Thom Smith | NatureWatch: Weather, winds delaying monarch migration
— Laura, Adams
A: I saw one in our backyard that faces the golf course on Crane Avenue that same day in Pittsfield. The warm weather and winds out of the south are, no doubt, keeping them in the north. While powerful flyers for a butterfly, they cannot fly into a strong headwind — and the torrential rains the following day may well have killed them.
The Associated Press posted on Oct. 27 an update on this autumn's migration of the monarch butterfly and it is downright disturbing. They should be in Texas by the end of October, even arriving in Mexico by that date.
"Monarchs typically arrive in Mexico around Nov. 1. This many stragglers in Ontario and elsewhere is definitely new territory for us," said University of Kansas biology professor Chip Taylor, director of Monarch Watch.
"Monarch butterflies, those delicate symbols of spring and summer, should mostly be in Texas by now, winging their way to Mexico for the winter. Nonetheless, Darlene Burgess keeps seeing colorful clusters of them — and she lives in Canada."
"Monarchs stuck up north are one of many signs of climate change toying with the natural world's timing, such as delaying first fall freezes and bringing spring earlier," said Jake Weltzin, a U.S. Geological Survey ecologist, who heads a national network that studies when plants and animals bloom, change colors, migrate and hibernate.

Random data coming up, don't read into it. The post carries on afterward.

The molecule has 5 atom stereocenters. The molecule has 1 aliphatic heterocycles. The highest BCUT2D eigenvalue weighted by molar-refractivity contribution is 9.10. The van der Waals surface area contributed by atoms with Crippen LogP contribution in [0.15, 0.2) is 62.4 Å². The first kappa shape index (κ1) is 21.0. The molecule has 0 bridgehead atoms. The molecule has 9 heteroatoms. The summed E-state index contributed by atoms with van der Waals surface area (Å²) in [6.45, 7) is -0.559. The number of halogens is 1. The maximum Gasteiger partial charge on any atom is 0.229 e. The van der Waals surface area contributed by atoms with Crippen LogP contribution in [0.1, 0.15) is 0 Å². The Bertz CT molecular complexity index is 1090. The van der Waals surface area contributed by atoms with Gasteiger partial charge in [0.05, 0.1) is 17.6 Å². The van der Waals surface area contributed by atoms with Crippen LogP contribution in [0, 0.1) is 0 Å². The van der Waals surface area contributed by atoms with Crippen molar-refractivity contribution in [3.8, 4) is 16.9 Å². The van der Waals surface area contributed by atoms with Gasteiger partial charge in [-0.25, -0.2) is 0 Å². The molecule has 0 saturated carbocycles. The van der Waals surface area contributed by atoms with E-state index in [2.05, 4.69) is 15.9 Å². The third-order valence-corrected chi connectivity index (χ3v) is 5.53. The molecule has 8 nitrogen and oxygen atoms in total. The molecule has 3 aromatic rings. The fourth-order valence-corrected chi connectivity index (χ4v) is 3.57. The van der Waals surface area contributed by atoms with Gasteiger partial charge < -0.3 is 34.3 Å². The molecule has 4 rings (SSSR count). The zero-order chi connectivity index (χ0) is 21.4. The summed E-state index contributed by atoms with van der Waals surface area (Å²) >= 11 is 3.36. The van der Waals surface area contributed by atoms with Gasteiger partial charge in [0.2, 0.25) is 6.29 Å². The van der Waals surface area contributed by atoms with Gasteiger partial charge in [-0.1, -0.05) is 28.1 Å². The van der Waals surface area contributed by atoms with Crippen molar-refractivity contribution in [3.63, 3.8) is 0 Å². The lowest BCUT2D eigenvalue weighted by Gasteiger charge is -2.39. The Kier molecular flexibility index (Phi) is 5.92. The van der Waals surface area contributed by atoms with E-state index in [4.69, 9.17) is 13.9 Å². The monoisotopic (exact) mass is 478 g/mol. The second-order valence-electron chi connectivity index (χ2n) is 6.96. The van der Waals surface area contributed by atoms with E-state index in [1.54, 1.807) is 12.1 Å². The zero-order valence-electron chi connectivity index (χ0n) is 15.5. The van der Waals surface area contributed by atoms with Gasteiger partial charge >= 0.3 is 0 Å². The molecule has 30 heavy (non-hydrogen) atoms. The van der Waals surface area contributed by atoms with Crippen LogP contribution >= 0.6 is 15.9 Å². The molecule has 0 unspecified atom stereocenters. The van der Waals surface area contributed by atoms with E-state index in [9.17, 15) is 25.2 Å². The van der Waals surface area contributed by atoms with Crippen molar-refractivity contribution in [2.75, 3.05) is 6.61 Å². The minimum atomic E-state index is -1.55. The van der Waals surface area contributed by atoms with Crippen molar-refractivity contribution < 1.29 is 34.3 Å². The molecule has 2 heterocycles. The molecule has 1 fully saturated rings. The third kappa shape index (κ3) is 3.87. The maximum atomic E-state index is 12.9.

"Scientists say tens of thousands of the butterflies are likely to be stranded far north of where they'd normally be this time of year because of the unusually warm weather and strong winds that have kept them from migrating south," said biologist Elizabeth Howard, director of the monarch tracking non-profit Journey North.
If you care to follow the monarch migration south this fall, and north next spring, go to the website I follow: learner.org/jnorth/maps/monarch_peak_fall2017.html
A variety of caterpillars have been seen this fall by Naturewatch readers in both The Berkshires and The Shires of Vermont. Here are three of the most common caterpillars reported: Besides the black-and-brown wooly bear (larvae of the Isabella tiger moth), and the smaller all-white, also hairy, caterpillar with black markings the length of its back called the hickory tussock moth caterpillar, there has been a black caterpillar.
Raising identification questions recently, this caterpillar resembles a woolly bear, but lacks the orange-brown band between the black front and rear. It is the giant leopard moth caterpillar and, like the woolly bear, overwinters buried among fallen leaves. Also, like the aforementioned caterpillar, when frightened, it curls up, head to tail. In this position, red rings between segments are conspicuous. Another common name for this up-to-3-inch caterpillar is giant woolly bear, and next spring it will emerge as an attractive large white moth with black roundish-square markings. It feeds on a variety of low-growing shrubs and other plants like dandelion, sunflower, plantain and violet among others. It also feeds on the leaves of cherry, locust and willow, which I believe the one I found this past October was dining upon. I know of no problems it causes.
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